Raising her legs high, Weena stepped into the golden sarcophagus, being careful not to tread on the comatose Charles. She lay back upon him and folded her hands on her chest, posing like an effigy on a royal tomb. “Stop staring at me like you’re utterly demented,” said Weena. “Come here now and lie on me like a good boy.”
“Lie down and die,” I said bitterly.
“You’ll be back in a week,” insisted Weena, her voice still more honeyed than before. “I’m sorry that we quarreled. I’ll make it up to you, Jim.”
“Hurry up!” yelled Ginnie from outside.
I felt a sudden wave of bone-weariness. All this was so weird and so hard. I needed some slack. Maybe I’d find it in Flimsy.
I stretched out on top of Weena—well, more like next to her, really, as the sarcophagus was so big. Droog put his paws up on the edge of the casket and poked down his snout, sniffing me.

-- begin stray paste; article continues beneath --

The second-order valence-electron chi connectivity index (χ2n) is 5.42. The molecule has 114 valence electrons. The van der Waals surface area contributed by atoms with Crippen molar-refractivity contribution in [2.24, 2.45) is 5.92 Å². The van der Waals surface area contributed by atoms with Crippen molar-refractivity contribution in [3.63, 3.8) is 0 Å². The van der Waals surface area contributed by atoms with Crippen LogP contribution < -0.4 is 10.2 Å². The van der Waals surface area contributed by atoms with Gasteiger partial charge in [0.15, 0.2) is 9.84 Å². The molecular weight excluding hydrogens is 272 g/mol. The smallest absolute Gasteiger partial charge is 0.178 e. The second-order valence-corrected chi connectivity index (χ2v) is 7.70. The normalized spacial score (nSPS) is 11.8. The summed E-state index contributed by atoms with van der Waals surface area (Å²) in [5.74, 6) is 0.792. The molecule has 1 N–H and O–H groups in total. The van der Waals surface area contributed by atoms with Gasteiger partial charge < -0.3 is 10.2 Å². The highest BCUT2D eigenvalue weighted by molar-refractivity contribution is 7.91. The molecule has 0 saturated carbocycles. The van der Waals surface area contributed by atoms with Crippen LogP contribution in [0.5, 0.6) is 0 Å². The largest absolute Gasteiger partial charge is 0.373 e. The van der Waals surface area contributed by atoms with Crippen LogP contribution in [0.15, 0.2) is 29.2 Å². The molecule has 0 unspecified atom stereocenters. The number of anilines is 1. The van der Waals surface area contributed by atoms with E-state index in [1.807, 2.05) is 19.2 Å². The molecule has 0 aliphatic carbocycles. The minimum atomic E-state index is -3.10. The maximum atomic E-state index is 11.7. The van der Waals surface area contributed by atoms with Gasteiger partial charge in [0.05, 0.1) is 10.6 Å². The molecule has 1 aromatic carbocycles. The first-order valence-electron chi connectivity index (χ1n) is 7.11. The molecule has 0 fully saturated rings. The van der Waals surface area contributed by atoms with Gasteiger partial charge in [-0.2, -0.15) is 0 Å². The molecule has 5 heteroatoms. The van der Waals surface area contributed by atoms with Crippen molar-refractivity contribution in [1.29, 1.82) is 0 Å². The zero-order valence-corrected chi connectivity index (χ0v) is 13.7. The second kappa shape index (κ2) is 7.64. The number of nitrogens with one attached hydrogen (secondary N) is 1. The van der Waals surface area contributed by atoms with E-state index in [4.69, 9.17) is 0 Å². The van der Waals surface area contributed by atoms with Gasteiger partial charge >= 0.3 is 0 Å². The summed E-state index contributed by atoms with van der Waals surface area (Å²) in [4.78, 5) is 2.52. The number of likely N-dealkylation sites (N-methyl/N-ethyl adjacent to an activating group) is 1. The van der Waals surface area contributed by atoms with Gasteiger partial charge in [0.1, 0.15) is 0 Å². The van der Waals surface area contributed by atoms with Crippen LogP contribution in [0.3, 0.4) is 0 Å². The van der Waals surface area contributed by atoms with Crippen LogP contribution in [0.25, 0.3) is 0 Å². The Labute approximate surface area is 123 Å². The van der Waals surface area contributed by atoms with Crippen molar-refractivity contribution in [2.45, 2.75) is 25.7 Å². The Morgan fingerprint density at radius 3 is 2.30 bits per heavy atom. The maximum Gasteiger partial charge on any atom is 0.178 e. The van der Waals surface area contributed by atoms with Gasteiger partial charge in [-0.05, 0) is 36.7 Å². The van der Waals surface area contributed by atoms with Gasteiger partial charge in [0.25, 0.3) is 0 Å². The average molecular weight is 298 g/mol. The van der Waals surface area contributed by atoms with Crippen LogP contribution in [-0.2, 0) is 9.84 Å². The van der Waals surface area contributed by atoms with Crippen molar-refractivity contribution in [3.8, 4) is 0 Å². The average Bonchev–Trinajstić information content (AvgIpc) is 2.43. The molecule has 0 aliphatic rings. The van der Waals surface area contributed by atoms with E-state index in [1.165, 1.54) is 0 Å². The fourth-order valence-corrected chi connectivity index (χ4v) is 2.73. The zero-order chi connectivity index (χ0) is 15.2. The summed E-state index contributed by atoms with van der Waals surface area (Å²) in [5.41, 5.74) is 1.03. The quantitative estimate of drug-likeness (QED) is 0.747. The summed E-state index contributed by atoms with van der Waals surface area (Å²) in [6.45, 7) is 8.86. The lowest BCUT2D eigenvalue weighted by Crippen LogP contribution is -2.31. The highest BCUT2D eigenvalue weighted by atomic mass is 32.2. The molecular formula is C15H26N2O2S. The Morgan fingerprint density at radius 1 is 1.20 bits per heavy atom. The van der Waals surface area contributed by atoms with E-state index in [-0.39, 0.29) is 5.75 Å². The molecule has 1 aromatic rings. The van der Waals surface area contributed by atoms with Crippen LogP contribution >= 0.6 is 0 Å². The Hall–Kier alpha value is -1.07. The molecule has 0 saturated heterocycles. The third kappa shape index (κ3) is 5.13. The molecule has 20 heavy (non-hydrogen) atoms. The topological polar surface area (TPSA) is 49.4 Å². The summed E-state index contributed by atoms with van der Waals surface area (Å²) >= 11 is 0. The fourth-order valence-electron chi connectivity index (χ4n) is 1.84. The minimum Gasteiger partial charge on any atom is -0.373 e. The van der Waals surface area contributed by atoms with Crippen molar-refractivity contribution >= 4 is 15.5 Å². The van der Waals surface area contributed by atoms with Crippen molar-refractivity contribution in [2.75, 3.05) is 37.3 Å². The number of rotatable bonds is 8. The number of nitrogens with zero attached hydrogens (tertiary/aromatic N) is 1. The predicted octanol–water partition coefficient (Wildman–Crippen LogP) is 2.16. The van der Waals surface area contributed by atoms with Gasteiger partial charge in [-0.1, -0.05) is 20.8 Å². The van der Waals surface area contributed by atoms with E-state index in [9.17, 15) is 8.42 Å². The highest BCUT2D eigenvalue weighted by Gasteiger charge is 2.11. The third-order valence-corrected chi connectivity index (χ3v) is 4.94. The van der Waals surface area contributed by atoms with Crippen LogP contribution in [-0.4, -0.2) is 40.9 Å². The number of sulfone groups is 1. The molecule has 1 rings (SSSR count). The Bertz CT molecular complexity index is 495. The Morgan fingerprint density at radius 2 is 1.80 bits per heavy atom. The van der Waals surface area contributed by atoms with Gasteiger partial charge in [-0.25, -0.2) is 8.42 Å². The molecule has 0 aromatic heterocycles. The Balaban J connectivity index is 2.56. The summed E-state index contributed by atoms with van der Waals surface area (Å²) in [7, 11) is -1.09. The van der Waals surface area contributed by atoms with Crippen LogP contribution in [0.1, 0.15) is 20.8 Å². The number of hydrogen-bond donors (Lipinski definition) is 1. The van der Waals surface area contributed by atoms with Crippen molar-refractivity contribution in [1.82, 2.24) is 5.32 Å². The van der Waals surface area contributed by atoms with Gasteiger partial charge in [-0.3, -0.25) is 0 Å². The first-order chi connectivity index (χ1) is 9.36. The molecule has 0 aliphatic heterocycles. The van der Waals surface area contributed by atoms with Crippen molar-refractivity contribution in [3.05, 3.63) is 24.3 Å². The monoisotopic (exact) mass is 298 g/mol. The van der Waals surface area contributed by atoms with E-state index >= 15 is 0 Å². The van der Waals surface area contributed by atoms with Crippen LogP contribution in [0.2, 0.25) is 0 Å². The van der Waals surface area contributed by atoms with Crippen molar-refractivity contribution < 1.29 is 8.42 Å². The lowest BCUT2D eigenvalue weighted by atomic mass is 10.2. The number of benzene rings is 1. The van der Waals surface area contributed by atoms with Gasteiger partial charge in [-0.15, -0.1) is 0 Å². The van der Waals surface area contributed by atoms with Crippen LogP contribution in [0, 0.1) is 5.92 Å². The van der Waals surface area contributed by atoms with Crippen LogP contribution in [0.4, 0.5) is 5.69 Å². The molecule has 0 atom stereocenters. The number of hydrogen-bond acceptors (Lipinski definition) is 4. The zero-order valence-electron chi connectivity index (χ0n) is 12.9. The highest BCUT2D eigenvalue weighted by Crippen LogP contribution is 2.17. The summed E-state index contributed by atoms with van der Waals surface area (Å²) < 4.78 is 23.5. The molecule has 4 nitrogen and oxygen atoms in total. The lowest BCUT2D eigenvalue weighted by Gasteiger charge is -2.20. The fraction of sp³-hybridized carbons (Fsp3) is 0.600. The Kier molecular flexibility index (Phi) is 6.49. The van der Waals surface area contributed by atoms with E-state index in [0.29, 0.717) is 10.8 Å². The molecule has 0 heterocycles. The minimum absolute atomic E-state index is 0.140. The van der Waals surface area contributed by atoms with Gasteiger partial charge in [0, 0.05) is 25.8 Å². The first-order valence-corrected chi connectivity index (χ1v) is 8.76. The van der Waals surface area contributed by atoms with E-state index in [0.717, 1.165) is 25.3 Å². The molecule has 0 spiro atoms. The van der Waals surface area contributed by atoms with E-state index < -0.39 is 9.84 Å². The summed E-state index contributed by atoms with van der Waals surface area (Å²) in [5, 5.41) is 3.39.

“Good dog,” I told him. “Wait for me if you can.”
“The lid,” said Weena. “Pull on the lid.”
“God help me,” I said. “I’m fucking doomed.”
I sat up and dragged the wood-lined golden lid onto us, shutting Droog out.
In the intimate darkness, Weena began crooning a petition. I shut my eyes and let her words filter in.
Time, jivas, space and goo
Yuels, zickzack, kessence too
Flimsy goddess old and new
My blank future calls to you.
She sang it over and over—at some point I began singing along, first mumbling the words, then chanting them quite loud. Our two voices overlaid each other, making dissonant beats.
A slight amount of light leaked in through the crack where the lid rested on the casket. Mostly the light was yellow, but as we chanted, I began seeing the hue change, slowly sliding down into red and up into blue, over and over, in synch with our chant. It was like the time when I’d been staring at the ceiling lamp in my bedroom. Not only were the colors swaying, I was beginning to see tiny bright dots—perhaps these were the electrons in the atoms of the air.